Teach them that they have a “change muscle.” Kids love knowing this. That there is a specific muscle to be able to handle changes, that they can flex it, use it and it gets stronger with every change they experience–that the body is made for change and that the best of who they are is going to come out during times of change, that life is always giving them an opportunity to grow, to learn something, to acquire a new set of emotions, such as courage, faith or patience when change comes their way.
Teach them “The Change Guarantee.” Write down the following phrase for them, somewhere visible. “From this situation, something good will come.” Start showing them that good things come from change. Go through previous changes that have happened and the good that eventually came. Teach them that life is on their side, that it’s always coming up with new ways to bring something into their lives.

Allow kids to be human and express their emotions. Teach them that its perfectly OK to be sad, to cry, to be angry, to be anything they are feeling. Make their feelings seem right, not wrong. Don’t impose any deadlines on when they should stop feeling something. The same goes for you. It’s good for your kids to see you have feelings. Do not only be in supermom or superdad mode. When they see you are human, sad, scared for a little while, then they feel much safer being the same. Do not try to change what they are feeling. If they are feeling something, reward it.

For more information on the 9 Principles of Change, be sure to pick up a copy of my book, The First 30 Days: Your Guide to Making Any Change Easier. The change principles equally apply for children of any age.

If you felt moved, inspired, touched, helped, annoyed, or anything after reading this, please let us know. Our wonderful bloggers really do appreciate your comments and feedback. It’s super easy and takes a minute. Click on comments below.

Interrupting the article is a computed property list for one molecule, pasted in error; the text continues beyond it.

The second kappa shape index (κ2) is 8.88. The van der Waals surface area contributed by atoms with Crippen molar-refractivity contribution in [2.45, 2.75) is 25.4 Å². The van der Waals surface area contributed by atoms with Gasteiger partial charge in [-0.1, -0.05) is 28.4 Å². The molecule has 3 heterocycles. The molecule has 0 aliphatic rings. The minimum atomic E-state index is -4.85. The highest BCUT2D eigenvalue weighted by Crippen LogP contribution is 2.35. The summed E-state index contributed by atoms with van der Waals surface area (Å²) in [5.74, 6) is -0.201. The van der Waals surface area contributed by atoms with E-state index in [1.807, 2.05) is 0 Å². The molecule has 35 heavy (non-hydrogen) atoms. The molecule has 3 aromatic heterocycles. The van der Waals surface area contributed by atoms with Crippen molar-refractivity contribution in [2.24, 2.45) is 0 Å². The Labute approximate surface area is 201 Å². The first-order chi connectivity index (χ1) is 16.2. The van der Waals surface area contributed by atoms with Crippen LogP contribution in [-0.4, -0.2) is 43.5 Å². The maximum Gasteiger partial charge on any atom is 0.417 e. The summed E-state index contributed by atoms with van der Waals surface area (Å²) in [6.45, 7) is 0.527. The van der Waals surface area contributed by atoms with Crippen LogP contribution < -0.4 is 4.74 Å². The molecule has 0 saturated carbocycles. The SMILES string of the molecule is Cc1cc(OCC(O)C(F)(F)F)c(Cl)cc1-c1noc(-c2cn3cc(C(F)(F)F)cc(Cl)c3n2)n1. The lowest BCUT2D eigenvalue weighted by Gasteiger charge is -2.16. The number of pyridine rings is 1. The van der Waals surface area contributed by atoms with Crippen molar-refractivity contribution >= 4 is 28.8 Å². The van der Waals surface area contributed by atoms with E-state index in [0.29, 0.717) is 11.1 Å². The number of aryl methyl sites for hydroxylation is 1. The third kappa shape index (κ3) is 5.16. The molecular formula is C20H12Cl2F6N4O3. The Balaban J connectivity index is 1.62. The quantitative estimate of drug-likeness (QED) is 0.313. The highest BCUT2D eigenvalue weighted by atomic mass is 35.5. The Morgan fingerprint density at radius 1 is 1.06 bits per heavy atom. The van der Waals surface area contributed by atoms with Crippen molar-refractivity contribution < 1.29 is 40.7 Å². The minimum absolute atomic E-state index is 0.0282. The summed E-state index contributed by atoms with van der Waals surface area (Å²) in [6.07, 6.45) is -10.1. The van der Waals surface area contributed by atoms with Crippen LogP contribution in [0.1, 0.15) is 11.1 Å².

Posted by Ariane de Bonvoisin on October 13th, 2012 in Ariane, First30Days Book, General, New Directions, Spirituality, Things We Love | No comments

14 sep

Six Ways to Make Moving Easier

MovingThe good folks at recently published this article, “Six Ways to Make Moving Easier,” that we think is tailor-made for you.

Here’s the good news: You found the home of your dreams and it’s finally time to start living there. Here’s the bad news: You have to move before you can get to the fun parts. Moving can be a headache full of packing, coordinating various services and utilities, and carrying load after load of heavy furniture and boxes, but it doesn’t need to make you lose your cool. With these tips, your next move will be as close to painless as possible.

Hire movers: If you choose to move your house or even an apartment by yourself, you’ll wish you had hired someone halfway through the job. Skip the hassle of heaving everything around yourself and trying to bribe your friends to help, and just hire professional movers. They have experience packing boxes into trucks and lifting heavy furniture. Full-service movers will even pack your belongings for you. Shop around for the best estimate and services that fit your needs.
Have a yard sale: As you start trying to pack up all your possessions, you’ll probably be surprised (and slightly horrified) by how much junk you’ve accumulated over the years. You’ll likely come across things that you forgot you had, don’t need, and don’t want to waste a box on. For these items, it’s best to just get rid of them. Holding a garage or yard sale is a great way to pick up a little extra cash for the big move and cut down on the number of boxes you’ll need.

Dedicate a notebook to the move: You’re going to have a lot to keep track of as you start planning your move. There are the phone numbers for the moving company, electric company, phone company, cable company, etc., estimates, recommendations, receipts, and many more things you’d never think you’d have to hold onto. Do yourself a favor and get a planning notebook as soon as you start looking at new houses. Future! You will be grateful.

Label everything: We mean it. If you think you’re going to be able to remember where everything is or identify boxes that have “Misc.” scrawled on the side, you’re in for some frustrating unpacking days. For the sake of your sanity, label everything and be specific. Rather than just saying “Bedroom,” also include “bedding” or “nightstand drawers” to be clear. Some experts even suggest labeling each box on all four sides so you can read it no matter which way it’s facing without having to unstack everything.

Have your packing supplies handy: So you’re on a roll, ready to tape up some boxes you’ve packed, when you realize the packing tape is nowhere to be found. Next, you run out of boxes and have to go buy more. And what about when you get to the fragile items in your house? Poor planning can interrupt your packing and reduce your efficiency drastically. If you know you’re going to be packing all day, make sure you have more than enough boxes, tape, packing peanuts, and plain newsprint so you don’t have to start and stop again and again.